For most people, catching a whiff of someone’s pizza breath doesn’t inspire cravings for a slice. But for rodents, any food smell combined with breath odor sends an irresistible “eat this” message to the brain. Now scientists have uncovered exactly how the signal gets transmitted.
Carbon disulfide, a byproduct of metabolism found in the breath of many mammals, stimulates a subset of cells in the mouse nose, scientists report online July 15 in Current Biology. When one mouse smells another’s breath, these nose cells trigger a signal that ultimately is transmitted to specialized structures within the mouse brain that associate an incoming odor with food that’s safe to eat.
“One mouse is saying, ‘My friend here just ate some food that smells like this — and he’s still breathing, he’s alive — so it must be safe,” says study coauthor Steven Munger of the University of Maryland School of Medicine in Baltimore.
Science News headlines, in your inbox
Headlines and summaries of the latest Science News articles, delivered to your email inbox every Thursday.
Thank you for signing up!
There was a problem signing you up.
Special nasal cells, called GC-D cells, seem to respond to the CS2 in rodent breath, experiments by Munger and his colleagues reveal. A mouse that smells cinnamon on a buddy’s breath will choose cinnamon-scented food over any other flavor, the researchers found. And it doesn’t even have to be another mouse: Cotton balls laced with a food odor and CS2 did the trick. But mice without working GC-D cells lost the ability to interpret this chemical message and they didn’t copy their compatriots’ food choices, the team reports.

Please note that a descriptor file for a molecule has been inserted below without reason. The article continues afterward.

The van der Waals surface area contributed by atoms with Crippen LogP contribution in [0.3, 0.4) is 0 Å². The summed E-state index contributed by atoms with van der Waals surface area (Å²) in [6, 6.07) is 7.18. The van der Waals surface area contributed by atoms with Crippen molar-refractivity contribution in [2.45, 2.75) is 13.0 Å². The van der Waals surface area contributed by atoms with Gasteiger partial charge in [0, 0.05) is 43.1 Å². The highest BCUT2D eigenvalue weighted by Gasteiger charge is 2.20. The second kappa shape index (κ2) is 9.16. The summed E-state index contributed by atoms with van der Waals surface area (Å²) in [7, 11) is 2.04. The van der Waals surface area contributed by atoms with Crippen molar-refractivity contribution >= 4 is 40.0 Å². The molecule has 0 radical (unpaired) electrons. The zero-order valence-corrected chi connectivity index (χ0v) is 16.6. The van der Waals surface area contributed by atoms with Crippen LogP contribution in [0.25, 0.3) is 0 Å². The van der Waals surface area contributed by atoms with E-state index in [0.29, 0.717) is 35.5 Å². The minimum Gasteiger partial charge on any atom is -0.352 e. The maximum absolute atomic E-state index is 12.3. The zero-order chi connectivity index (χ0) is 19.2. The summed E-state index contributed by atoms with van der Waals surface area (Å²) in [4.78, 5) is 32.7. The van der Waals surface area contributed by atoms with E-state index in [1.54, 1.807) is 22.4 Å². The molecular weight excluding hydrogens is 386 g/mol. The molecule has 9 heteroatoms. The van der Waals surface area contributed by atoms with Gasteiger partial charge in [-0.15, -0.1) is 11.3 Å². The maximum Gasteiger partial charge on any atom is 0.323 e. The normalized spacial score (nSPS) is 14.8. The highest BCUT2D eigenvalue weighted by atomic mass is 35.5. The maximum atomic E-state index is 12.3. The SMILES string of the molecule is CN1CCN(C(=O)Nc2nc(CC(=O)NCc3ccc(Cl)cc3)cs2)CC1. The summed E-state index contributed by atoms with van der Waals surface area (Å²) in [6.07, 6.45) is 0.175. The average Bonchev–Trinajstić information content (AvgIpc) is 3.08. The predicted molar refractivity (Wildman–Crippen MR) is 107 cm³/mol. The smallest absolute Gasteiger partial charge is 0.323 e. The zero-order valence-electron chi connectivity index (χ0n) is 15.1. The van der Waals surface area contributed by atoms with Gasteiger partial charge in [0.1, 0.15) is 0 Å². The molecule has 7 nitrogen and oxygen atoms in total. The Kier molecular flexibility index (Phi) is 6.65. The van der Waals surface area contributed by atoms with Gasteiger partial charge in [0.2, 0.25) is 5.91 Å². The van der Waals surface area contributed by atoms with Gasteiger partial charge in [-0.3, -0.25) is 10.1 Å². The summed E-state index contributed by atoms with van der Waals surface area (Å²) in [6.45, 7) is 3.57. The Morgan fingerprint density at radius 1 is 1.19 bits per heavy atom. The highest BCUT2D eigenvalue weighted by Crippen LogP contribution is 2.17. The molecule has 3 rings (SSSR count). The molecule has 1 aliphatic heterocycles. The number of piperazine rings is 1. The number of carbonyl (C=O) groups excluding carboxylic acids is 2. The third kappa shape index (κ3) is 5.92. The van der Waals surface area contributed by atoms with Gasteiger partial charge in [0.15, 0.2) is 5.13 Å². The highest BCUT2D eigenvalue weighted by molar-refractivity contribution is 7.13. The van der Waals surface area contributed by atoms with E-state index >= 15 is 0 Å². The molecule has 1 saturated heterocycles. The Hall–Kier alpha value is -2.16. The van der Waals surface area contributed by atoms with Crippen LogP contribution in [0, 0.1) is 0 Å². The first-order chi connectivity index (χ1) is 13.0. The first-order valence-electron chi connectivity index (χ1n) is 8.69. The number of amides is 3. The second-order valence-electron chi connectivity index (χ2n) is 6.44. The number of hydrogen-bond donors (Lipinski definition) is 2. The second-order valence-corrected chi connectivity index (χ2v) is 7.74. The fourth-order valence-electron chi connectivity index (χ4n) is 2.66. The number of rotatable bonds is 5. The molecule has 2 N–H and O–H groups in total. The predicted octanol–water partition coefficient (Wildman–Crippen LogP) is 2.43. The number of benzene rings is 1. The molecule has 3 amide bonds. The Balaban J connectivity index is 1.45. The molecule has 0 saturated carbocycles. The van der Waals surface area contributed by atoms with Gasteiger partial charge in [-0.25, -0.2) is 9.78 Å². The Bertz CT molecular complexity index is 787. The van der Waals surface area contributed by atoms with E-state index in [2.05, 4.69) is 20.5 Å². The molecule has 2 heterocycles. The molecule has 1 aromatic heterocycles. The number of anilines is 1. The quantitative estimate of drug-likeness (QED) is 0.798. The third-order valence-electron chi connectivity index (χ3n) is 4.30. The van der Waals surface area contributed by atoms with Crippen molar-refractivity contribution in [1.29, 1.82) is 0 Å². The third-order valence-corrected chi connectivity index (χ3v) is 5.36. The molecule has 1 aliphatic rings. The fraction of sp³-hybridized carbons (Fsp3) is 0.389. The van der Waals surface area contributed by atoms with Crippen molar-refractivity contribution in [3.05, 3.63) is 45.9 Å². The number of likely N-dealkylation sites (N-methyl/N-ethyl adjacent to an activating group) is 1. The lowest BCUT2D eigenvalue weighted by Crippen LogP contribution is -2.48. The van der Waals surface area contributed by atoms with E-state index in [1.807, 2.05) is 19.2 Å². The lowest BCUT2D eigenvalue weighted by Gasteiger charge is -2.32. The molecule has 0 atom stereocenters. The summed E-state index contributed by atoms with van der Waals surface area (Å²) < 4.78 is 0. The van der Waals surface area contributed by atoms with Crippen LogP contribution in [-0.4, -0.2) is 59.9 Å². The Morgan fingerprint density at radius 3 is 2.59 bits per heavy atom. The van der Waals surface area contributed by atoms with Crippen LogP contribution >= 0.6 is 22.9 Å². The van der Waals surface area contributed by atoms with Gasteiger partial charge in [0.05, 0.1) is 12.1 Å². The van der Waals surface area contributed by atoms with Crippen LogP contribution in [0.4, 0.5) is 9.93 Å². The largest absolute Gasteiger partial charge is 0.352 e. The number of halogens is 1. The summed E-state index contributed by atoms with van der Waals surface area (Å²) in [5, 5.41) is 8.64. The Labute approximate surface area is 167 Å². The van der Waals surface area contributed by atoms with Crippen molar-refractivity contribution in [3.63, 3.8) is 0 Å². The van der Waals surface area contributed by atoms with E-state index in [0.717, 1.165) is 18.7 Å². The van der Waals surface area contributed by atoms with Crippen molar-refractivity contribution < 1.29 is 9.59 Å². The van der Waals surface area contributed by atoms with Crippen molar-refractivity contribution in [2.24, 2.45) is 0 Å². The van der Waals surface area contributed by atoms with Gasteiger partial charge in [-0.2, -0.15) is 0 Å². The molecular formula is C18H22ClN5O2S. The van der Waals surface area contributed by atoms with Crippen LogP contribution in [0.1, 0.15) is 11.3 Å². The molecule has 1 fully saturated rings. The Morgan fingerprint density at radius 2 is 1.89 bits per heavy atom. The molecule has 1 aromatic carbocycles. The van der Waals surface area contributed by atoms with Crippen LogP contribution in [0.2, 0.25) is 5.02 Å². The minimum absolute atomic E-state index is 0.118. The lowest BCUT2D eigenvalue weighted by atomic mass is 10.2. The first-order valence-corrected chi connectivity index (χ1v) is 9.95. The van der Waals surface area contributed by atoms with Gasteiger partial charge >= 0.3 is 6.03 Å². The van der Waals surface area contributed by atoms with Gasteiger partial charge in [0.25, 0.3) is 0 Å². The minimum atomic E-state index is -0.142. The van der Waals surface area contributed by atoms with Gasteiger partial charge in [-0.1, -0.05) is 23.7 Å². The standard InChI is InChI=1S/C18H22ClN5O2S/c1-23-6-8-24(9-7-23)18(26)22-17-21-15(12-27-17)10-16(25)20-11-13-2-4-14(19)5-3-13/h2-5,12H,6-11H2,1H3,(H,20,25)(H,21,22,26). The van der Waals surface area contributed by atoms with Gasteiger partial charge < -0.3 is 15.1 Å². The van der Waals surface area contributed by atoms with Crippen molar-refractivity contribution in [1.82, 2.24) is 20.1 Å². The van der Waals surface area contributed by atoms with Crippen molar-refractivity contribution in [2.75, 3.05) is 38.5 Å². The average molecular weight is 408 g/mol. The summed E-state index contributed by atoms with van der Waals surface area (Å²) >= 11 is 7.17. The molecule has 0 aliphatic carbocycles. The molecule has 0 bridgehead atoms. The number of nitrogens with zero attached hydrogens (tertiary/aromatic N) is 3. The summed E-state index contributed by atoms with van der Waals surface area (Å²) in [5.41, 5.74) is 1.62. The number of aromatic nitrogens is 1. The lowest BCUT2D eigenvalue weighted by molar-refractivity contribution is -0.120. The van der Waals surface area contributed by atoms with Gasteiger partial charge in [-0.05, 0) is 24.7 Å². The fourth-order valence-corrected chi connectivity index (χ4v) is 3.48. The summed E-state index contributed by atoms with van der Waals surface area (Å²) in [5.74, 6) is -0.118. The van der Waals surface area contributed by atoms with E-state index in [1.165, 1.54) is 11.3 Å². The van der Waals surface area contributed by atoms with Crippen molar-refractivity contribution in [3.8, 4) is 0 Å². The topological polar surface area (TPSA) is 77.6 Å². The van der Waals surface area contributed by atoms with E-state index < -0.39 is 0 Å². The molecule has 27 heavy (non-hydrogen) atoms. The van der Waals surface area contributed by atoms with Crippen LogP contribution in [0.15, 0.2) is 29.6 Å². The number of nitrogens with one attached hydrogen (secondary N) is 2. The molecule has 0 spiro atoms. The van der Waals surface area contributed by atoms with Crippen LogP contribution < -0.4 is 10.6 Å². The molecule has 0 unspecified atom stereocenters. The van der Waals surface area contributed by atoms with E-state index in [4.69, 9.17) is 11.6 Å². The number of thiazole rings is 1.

The new work provides a molecular explanation for how these rodents learn what’s OK to eat, says neuroscientist Emily Liman of the University of Southern California in Los Angeles. For people and other primates, food preferences are mostly learned visually (or compelled via threats of no dessert). But for nocturnal creatures such as rodents, visual cues are limited. So it makes sense that there’s a scent signal, Liman says.
This safe-to-eat signal is so powerful that a mouse who has eaten poison will return for more if it catches a whiff of the poison on another mouse’s breath, says behavioral scientist Bennett Galef of McMaster University in Hamilton, Canada. “The strength of this social learning on food choice is huge,” says Galef, whose research revealed that mixing CS2 with rat poison drew four times as many rodents to the bait.
In most primates — including people — the gene in charge of making the GC-D cells no longer functions, though it appears to work in dogs and presumably many other mammals, Liman says. Perhaps this loss of specialized cells for detecting CS2 coincided with other changes in the primate lifestyle, including a shift to daytime activity and improved eyesight, which made vision as important as smell for evaluating food.